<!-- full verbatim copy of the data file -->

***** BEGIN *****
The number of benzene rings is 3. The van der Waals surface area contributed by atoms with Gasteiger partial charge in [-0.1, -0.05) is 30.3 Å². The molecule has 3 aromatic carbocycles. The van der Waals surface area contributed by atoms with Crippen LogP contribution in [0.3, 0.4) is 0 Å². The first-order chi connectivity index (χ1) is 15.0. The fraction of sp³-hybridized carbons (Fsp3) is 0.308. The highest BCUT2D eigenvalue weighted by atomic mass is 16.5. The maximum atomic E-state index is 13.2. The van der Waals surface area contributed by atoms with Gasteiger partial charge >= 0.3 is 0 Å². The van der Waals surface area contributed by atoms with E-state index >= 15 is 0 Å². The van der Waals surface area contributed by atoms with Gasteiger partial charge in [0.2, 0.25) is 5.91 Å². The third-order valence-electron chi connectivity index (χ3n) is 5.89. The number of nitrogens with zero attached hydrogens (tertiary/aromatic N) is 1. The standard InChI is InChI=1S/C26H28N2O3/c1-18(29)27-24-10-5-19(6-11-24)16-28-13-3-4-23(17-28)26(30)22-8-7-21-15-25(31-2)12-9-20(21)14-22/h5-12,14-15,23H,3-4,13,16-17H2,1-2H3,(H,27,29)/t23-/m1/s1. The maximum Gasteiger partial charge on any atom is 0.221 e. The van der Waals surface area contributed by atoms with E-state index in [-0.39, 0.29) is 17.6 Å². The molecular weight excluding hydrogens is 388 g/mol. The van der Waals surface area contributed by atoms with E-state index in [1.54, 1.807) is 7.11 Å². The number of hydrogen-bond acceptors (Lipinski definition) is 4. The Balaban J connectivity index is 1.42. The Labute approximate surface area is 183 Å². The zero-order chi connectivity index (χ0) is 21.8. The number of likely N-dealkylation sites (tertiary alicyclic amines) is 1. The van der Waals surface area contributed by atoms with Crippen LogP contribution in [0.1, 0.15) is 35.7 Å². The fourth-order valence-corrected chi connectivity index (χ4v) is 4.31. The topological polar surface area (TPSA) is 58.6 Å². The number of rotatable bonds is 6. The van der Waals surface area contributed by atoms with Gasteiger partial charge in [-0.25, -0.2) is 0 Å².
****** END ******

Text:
The number of benzene rings is 3. The van der Waals surface area contributed by atoms with Gasteiger partial charge in [-0.1, -0.05) is 30.3 Å². The molecule has 3 aromatic carbocycles. The van der Waals surface area contributed by atoms with Crippen LogP contribution in [0.3, 0.4) is 0 Å². The first-order chi connectivity index (χ1) is 15.0. The fraction of sp³-hybridized carbons (Fsp3) is 0.308. The highest BCUT2D eigenvalue weighted by atomic mass is 16.5. The maximum atomic E-state index is 13.2. The van der Waals surface area contributed by atoms with Gasteiger partial charge >= 0.3 is 0 Å². The van der Waals surface area contributed by atoms with E-state index >= 15 is 0 Å². The van der Waals surface area contributed by atoms with Gasteiger partial charge in [0.2, 0.25) is 5.91 Å². The third-order valence-electron chi connectivity index (χ3n) is 5.89. The number of nitrogens with zero attached hydrogens (tertiary/aromatic N) is 1. The standard InChI is InChI=1S/C26H28N2O3/c1-18(29)27-24-10-5-19(6-11-24)16-28-13-3-4-23(17-28)26(30)22-8-7-21-15-25(31-2)12-9-20(21)14-22/h5-12,14-15,23H,3-4,13,16-17H2,1-2H3,(H,27,29)/t23-/m1/s1. The maximum Gasteiger partial charge on any atom is 0.221 e. The van der Waals surface area contributed by atoms with E-state index in [-0.39, 0.29) is 17.6 Å². The molecular weight excluding hydrogens is 388 g/mol. The van der Waals surface area contributed by atoms with E-state index in [1.54, 1.807) is 7.11 Å². The number of hydrogen-bond acceptors (Lipinski definition) is 4. The Balaban J connectivity index is 1.42. The Labute approximate surface area is 183 Å². The zero-order chi connectivity index (χ0) is 21.8. The number of likely N-dealkylation sites (tertiary alicyclic amines) is 1. The van der Waals surface area contributed by atoms with Crippen LogP contribution in [0.1, 0.15) is 35.7 Å². The fourth-order valence-corrected chi connectivity index (χ4v) is 4.31. The topological polar surface area (TPSA) is 58.6 Å². The number of rotatable bonds is 6. The van der Waals surface area contributed by atoms with Gasteiger partial charge in [-0.25, -0.2) is 0 Å².